(Host) For a wild and wondrous birding adventure, naturalist and
commentator Ted Levin says to grab your binoculars and jacket – and head for Boston.
(Levin) A friend of mine lives in Boston’s Arlington
Heights, not far from Mass. Ave., in a house on a hill, with large oaks
and hemlocks in the back yard and shrubs in the front yard. His
neighborhood attracts songbirds and squirrels, including a few albinos.
The birds and squirrels support a family of red-tailed hawks that also
make their home in this canyon of houses. Joe says that one morning last
summer, a redtail flew past his porch with a struggling crow in its
But Joe’s neighborhood is by no means unique. Birds are
everywhere in and around Boston. And they’re plentiful now, on the down
side of winter. In fact, it’s prime time there to see some otherwise
elusive birds like Arctic-breeding owls and winter finches.
So here are a few of my favorite places to explore the surprisingly rich world of urban birds, the next time you’re in Boston.
like to begin at Mount Auburn Cemetery, Cambridge. I park on Harvard
Hill by a stand of Japanese yew. While black-capped chickadees and
red-breasted nuthatches busy themselves in the yew, I hear the call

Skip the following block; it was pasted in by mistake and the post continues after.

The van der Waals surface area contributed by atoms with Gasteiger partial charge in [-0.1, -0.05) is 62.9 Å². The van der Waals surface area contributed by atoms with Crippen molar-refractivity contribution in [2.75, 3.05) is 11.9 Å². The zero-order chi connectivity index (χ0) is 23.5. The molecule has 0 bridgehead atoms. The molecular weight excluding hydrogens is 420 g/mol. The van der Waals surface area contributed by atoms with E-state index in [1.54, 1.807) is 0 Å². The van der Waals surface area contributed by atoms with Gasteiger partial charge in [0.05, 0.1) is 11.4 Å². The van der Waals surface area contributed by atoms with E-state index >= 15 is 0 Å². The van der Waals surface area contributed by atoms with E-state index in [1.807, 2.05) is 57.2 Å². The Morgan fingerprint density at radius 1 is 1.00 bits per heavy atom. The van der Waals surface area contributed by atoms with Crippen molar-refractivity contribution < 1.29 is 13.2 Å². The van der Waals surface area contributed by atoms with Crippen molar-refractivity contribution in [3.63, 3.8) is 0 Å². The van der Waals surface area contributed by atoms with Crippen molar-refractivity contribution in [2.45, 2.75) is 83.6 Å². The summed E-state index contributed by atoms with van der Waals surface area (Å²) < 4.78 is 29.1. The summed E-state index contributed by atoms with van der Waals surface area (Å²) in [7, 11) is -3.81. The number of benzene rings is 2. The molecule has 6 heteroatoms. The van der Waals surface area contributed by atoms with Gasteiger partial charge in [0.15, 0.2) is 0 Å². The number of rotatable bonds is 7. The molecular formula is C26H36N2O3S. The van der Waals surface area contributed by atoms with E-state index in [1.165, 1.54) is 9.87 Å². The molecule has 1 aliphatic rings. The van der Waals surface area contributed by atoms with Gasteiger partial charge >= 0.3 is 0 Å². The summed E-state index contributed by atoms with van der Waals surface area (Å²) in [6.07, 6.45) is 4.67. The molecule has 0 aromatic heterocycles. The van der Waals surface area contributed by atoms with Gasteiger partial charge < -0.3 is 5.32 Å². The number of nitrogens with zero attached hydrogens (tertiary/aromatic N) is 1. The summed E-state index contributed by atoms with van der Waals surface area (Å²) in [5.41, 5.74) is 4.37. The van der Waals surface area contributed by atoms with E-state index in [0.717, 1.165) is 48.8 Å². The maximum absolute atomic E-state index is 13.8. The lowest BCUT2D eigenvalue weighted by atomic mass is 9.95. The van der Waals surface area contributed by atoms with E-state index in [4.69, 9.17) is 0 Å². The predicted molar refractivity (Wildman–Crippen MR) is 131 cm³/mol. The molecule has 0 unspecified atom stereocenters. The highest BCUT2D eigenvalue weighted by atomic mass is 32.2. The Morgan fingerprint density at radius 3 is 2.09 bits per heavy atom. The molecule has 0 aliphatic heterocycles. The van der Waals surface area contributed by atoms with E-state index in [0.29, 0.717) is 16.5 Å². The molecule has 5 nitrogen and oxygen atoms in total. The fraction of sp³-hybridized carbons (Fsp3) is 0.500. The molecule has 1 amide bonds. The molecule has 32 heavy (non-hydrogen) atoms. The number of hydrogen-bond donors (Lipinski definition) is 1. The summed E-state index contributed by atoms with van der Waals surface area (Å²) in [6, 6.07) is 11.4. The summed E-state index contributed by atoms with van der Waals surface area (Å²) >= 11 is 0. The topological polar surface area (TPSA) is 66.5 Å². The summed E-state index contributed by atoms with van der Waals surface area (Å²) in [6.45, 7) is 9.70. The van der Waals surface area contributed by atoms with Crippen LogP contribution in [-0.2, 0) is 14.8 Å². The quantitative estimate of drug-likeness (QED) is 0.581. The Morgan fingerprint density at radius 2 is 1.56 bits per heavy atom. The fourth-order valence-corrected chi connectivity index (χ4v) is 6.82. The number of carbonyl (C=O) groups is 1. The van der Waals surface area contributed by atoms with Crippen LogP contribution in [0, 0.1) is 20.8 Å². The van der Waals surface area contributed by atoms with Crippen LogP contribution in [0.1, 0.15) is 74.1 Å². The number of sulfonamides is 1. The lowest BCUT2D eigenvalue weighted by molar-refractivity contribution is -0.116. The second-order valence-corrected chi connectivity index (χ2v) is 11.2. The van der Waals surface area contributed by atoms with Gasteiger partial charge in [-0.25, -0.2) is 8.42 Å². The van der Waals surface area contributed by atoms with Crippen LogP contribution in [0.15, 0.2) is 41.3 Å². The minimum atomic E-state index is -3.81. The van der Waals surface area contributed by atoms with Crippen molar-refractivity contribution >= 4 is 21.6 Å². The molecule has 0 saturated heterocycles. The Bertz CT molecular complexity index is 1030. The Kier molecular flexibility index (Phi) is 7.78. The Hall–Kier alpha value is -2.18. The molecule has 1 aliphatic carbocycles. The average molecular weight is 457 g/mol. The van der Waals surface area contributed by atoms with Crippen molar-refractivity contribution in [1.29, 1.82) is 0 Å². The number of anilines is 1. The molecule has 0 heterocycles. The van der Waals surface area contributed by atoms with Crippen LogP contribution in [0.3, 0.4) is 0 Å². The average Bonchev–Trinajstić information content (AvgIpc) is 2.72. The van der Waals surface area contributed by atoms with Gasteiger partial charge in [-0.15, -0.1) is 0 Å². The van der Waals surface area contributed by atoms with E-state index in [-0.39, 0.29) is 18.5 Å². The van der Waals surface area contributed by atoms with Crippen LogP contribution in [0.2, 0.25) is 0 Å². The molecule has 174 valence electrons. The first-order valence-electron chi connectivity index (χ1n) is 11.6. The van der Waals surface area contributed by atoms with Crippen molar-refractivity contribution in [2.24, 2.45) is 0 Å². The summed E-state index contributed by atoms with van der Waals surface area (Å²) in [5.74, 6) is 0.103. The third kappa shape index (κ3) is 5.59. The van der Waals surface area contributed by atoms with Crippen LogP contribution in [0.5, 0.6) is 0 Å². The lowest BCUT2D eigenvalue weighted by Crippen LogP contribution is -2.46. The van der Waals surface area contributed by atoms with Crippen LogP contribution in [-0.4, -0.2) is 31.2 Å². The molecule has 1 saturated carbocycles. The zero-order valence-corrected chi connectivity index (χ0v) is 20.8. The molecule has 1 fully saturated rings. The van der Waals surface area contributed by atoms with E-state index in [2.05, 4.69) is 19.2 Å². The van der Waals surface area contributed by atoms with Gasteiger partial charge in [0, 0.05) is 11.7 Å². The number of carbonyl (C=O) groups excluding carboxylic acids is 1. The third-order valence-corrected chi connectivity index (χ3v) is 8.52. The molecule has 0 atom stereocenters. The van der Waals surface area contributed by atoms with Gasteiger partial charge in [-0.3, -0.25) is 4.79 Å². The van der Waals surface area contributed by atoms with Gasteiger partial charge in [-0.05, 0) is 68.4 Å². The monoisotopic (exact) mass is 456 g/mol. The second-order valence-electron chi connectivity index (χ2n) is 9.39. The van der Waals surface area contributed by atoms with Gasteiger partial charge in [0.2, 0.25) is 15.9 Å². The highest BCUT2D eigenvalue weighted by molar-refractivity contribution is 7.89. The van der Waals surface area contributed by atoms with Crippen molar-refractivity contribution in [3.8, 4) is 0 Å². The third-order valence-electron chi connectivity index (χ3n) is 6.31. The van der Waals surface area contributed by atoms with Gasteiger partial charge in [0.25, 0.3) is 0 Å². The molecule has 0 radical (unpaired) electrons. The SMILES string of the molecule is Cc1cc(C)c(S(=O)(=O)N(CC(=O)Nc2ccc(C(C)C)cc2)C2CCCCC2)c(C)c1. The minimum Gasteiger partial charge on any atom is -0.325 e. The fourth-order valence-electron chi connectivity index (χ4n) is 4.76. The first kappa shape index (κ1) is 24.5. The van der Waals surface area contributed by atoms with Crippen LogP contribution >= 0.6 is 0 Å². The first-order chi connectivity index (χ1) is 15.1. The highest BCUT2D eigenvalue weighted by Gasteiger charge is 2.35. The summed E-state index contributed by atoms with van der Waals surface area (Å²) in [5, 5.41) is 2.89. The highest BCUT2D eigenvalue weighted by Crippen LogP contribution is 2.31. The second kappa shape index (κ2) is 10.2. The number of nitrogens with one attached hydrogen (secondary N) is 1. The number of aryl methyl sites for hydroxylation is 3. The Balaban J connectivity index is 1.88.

notes of pine siskins and white-winged crossbills as they pass high
overhead. A great horned owl roosts across a wooded ravine, and in a
tree above a small pond, blue jays hurl invective at a pair of redtails.
next stop is The Arnold Arboretum, in Boston proper. In the sky, just
beyond the South Gate Entrance, I spot a pair of red-tailed hawks; in a
holly, a flock of robins; also fox sparrows, dark-eyed juncos, and a
cardinal. On a hill, off the main path, in a cluster of tall white pines
laden with cones, red crossbills and white-winged crossbills gorge on
pine seeds. As their name implies, crossbill mandibles overlap at the
tip, the perfect adaptation for tweezering seeds from an evergreen cone.
Across the street from the entrance, there’s a jubilee of
birds, including golden- and ruby-crowned kinglets, red-bellied
woodpeckers, and a hermit thrush.
My third and final stop is
Belle Isle Marsh Reservation, East Boston, where there are more jets
aloft than birds. But the marsh is a haven for sandpipers and plovers.
They gather on the mudflats like so many disenfranchised sailors. And
there are dunlins and greater yellowlegs, semi-palmated plovers and
black-bellied plovers. The birds of the day, however, are not
shorebirds. They’re white-winged crossbills. Glowing in the late
afternoon light, a pair perch at eye level in a gnarled pitch pine,
plucking seeds from between the scales of pine cones. At one point, I’m
on my knees watching, both crossbills barely a foot away.
birds are where you find them, and Boston has parks and cemeteries to
attract them. They impart a sense of wonder to the urban landscape, a
sense we more often associate with the hills and valleys of Vermont.